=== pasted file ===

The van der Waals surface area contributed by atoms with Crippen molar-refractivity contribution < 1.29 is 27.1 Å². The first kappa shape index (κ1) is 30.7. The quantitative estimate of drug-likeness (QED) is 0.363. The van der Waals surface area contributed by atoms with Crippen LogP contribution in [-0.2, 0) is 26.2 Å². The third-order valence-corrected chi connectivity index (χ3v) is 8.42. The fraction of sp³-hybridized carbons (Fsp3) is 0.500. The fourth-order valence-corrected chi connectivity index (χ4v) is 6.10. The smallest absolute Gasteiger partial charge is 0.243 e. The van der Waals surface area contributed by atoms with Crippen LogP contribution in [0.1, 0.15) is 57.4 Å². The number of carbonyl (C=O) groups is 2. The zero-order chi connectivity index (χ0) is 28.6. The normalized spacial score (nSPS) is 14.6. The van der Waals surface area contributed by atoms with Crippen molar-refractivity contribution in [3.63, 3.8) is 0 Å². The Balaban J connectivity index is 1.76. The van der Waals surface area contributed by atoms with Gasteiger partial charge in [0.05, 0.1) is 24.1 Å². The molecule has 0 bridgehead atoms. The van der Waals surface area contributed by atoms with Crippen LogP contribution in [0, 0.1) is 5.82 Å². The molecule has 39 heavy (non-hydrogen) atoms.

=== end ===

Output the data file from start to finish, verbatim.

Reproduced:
The van der Waals surface area contributed by atoms with Crippen molar-refractivity contribution < 1.29 is 27.1 Å². The first kappa shape index (κ1) is 30.7. The quantitative estimate of drug-likeness (QED) is 0.363. The van der Waals surface area contributed by atoms with Crippen LogP contribution in [-0.2, 0) is 26.2 Å². The third-order valence-corrected chi connectivity index (χ3v) is 8.42. The fraction of sp³-hybridized carbons (Fsp3) is 0.500. The fourth-order valence-corrected chi connectivity index (χ4v) is 6.10. The smallest absolute Gasteiger partial charge is 0.243 e. The van der Waals surface area contributed by atoms with Crippen LogP contribution in [0.1, 0.15) is 57.4 Å². The number of carbonyl (C=O) groups is 2. The zero-order chi connectivity index (χ0) is 28.6. The normalized spacial score (nSPS) is 14.6. The van der Waals surface area contributed by atoms with Crippen molar-refractivity contribution in [3.63, 3.8) is 0 Å². The Balaban J connectivity index is 1.76. The van der Waals surface area contributed by atoms with Gasteiger partial charge in [0.05, 0.1) is 24.1 Å². The molecule has 0 bridgehead atoms. The van der Waals surface area contributed by atoms with Crippen LogP contribution in [0, 0.1) is 5.82 Å². The molecule has 39 heavy (non-hydrogen) atoms.